Could You Be Doing Push Notifications Better?

If you’ve developed an app or even are just planning a development project, you probably know what push notifications are. Push notifications serve as a great marketing tool because they’re a way for you to keep users engaged and they help you stay in contact with users at relevant points.

While push notifications can play a significant role in the success of your app, there are a lot of ways they can go wrong as well.

“If you go overboard and use this method too often, it can cause users to mute your push notifications,” according to Ian Blair of Buildfire.

So how do you achieve the balance between using them as effective marketing without being bothersome to app users? That’s the important question and below are some things to think about and consider implementing.

Short and Simple

While a push notification might look somewhat like a text message on a user’s screen, you have to remember that it’s not. One way that it’s different is that users can’t open a push notification to read more in the same way they can text.

Want an easy strategy to improve your click-through rates for your push notifications?

Shorten them. Shorter push notifications with lower word counts tend to perform better than their longer counterparts.

As a side note, it’s not a good idea to send out SMS messages as opposed to push notifications. Users tend to be turned off by the spammy nature of SMS marketing messages more often than not.

Location-Based Push Notifications

You don’t want to send too many push notifications. Once someone turns them off for your app, it’s highly unlikely they will reactivate them, and that form of contact is completely gone.

If you have an app or business that relies on location-based marketing, you can consider geofencing technology. This is good because it keeps push notifications highly relevant based on a user’s location. It’s going to reach them at the right time and place, and feel more valuable to them than it would otherwise.

What Are the Biggest Turn-Offs Regarding Push Notifications?

While every audience and every person who downloads your app is going to have different preferences, some general overarching concepts seem to be turn-offs to people as far as push notifications go.

Irrelevant push notifications are first on the list of turn-offs. After that are receiving too many in general, and having a lack of interest in these notifications regardless of what they are.

You have to keep in mind these turn-offs not only from the perspective of sending out the notifications but also even getting users to accept them in the first place.

If you want people to accept your notifications, make sure that you time your opt-in request correctly. Don’t make the request appear immediately when someone first opens your app. Give them a chance to get familiar with the app and start to like it before you ask.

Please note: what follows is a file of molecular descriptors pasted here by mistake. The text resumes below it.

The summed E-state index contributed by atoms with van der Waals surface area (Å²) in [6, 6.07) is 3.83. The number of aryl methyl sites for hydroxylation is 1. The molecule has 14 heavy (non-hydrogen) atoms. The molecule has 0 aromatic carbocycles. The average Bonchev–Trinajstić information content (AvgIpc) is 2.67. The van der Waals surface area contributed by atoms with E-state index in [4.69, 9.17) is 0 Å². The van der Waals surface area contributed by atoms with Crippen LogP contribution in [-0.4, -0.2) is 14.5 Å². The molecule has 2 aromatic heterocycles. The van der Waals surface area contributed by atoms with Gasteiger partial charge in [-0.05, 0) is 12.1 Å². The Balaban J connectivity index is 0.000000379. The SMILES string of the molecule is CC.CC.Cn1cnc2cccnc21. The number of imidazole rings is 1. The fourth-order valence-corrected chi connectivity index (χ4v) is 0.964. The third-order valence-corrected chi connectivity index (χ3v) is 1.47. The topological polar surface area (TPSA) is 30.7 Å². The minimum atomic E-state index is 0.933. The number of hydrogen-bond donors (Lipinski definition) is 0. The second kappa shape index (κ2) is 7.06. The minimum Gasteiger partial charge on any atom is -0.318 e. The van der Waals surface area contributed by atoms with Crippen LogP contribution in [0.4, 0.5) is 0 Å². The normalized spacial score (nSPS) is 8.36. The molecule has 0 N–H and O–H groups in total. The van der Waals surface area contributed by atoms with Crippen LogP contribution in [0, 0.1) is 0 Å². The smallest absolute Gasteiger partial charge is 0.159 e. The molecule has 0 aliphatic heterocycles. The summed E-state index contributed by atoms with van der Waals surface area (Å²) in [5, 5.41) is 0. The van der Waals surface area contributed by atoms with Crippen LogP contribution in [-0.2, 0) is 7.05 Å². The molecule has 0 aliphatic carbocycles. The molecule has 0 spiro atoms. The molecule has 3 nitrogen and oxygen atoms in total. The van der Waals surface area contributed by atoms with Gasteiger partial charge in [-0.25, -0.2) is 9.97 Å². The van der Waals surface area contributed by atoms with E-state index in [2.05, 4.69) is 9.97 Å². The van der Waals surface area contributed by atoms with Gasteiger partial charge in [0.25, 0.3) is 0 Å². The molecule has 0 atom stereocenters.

If possible, before you send out any actual notifications, try to gather data on the user and design engaging notifications based on their actions.

Don’t Use Push Notifications to Replace Email Communications

Email communications and push notifications are two separate things, and they should be treated as such. Email communications can be longer and more in-depth and include details and also things like shipping status and updates. If you try to do too much through push notifications, your users are going to feel bombarded. Keep it separate.

Consider Logistics

One example of logistics that can be relevant to push notifications is timing. If you have customers or users all over the country and the world, you can’t send a blanket notification because it’s going to reach them at inconvenient hours. You’ll have to think about the local time zone and the specific time of day before you send notifications.

Of course, beyond that, there are going to be certain notifications that are most relevant at certain times of day so that factors into the equation as well.

Finally, when you’re sending out these kinds of notifications that are going to be directly in front of customers and app users, you want to evoke emotions. You have to be careful about the type of emotions. You want only positivity with these notifications because these are a way to build trust and a relationship. It’s almost like you’re way of developing a conversational rapport with your app users, so don’t try to evoke any emotion other than positivity in that respect.

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